Today, I was proud to participate in an historic moment in the global HIV response. Standing with former President Bill Clinton, UN Secretary General Ban Ki-Moon and many others, we joined forces toward an ambitious, yet achievable, goal — ending pediatric AIDS and keeping mothers alive around the globe.
In the United States and Europe, pediatric AIDS is now an artifact of history. Yet, in many countries, nearly one baby is born with HIV every minute, despite us having the know-how to prevent it.
Ensuring that all babies are born HIV-free must be a global priority, and not left to a lottery of geography. Children everywhere deserve a healthy start in life. And they deserve a mother, not just to help bring them into the world, but to help raise them and care for them.
As we have learned from 30 years of struggle, extraordinary things happen when we work together. By uniting around our common humanity and our shared responsibility, we can change, not just the course of the epidemic, but the course of history for families and communities around the world.
Not long ago, many said that HIV treatment for people in Africa was not possible. Many thought that actions to prevent mother-to-child transmission of HIV would not work in resource-poor settings. Well, we have shown the world that where there’s a will, there’s a way.
At the UN event, UNAIDS Executive Director Michel Sidibe and I unveiled a Global Task Team report to put us on the path towards ending pediatric AIDS. This report is the result of a 60-day effort — it is the first step, and a significant one, in charting a course towards our ultimate goal of children being born HIV-free by 2015.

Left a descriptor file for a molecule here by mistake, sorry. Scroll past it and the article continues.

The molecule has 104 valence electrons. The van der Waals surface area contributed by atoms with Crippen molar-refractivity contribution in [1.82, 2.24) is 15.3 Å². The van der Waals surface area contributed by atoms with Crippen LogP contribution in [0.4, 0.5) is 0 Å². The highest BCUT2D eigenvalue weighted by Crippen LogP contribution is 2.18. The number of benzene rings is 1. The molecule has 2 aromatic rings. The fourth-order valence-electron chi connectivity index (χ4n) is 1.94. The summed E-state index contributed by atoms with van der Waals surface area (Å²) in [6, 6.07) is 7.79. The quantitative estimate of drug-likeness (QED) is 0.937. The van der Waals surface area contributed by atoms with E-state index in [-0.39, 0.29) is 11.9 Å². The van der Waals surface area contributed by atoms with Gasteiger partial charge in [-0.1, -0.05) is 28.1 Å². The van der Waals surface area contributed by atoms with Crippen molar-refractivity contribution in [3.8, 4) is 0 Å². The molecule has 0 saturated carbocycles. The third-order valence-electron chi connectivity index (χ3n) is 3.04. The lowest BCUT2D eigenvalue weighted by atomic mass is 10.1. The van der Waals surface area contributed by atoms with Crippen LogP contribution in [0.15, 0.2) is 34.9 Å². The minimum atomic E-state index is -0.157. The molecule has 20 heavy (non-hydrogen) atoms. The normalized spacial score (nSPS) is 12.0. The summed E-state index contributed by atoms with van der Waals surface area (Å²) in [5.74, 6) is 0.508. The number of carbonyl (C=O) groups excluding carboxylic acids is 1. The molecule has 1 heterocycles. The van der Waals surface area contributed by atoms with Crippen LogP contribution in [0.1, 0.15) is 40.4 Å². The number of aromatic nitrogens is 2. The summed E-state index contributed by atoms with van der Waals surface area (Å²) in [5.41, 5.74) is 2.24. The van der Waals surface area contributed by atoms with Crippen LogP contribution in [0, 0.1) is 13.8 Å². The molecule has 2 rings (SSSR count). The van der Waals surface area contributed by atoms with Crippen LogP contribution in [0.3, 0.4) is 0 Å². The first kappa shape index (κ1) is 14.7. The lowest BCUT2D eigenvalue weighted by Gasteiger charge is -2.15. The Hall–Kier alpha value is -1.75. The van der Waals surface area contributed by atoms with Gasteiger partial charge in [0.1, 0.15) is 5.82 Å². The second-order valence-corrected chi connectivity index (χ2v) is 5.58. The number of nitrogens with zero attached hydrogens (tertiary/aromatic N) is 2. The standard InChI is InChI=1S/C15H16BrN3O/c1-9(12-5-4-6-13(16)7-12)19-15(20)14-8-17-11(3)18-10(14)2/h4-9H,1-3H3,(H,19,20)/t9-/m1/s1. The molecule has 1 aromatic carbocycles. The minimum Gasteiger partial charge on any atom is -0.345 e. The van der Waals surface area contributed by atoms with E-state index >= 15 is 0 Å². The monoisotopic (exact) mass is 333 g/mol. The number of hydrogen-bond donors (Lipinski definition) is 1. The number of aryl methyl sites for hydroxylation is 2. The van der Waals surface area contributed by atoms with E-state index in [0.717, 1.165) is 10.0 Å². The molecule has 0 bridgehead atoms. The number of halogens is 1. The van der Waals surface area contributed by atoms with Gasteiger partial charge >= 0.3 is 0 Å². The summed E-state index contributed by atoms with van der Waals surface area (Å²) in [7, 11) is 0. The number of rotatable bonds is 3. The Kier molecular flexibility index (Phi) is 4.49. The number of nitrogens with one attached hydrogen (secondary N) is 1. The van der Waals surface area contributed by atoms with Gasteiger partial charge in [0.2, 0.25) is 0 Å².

In reviewing the plan, it is important to focus on its key elements:
First, the plan focuses on national ownership. There are 22 countries which carry 90 percent of the global MTCT burden. All of them were an integral part of this team — and this plan reflects their views. Countries must lead the response, with the rest of the world right beside them, supporting their national plans through financial and technical assistance.
Second, the plan calls for unified action. The Plan calls for leadership at all levels — including by communities, governments, civil society, people living with HIV, faith- and community-based organizations, bilateral and multilateral development partners, the private sector, and others. Everyone has a role to play. Without contributions from all, and greater coordination by all, our goals will remain elusive. If we work together, and build bridges between those working on AIDS, maternal and child health, and women and girls, we can maximize the synergies and enhance our collective impact.
And finally, the plan includes ambitious but achievable targets to chart our progress. By stressing the dual principles of shared responsibility and specific accountability, the Plan will help us hold ourselves and each other accountable.
I am proud to note PEPFAR has long been a leader in this effort. In 2010 alone, PEPFAR directly supported PMTCT efforts for more than 600,000 pregnant women living with HIV, allowing more than 114,000 infants to be born HIV-free. These are the highest PMTCT results of any year in PEPFAR’s seven-year history.
And I was pleased to announce that PEPFAR will dedicate an additional $75 million to PMTCT efforts. This funding will be on top of the approximately $300 million that PEPFAR already provides annually for PMTCT.
Because this Global Plan is a global call to action, I was particularly gratified by the immediate support of the Bill and Melinda Gates Foundation, Chevron and Johnson & Johnson. I was also pleased to premiere a new trailer from Warner Bros. that we hope will inspire all Americans to support our efforts to save more lives. You can watch the trailer in the video player above.
Through the Global Health Initiative and PEPFAR, the Obama Administration has put maternal and child health at the forefront of its global health agenda. We believe that healthy families build healthy communities and more secure nations.
None of us can do this alone. But together, we can help ensure that our children are born HIV-free.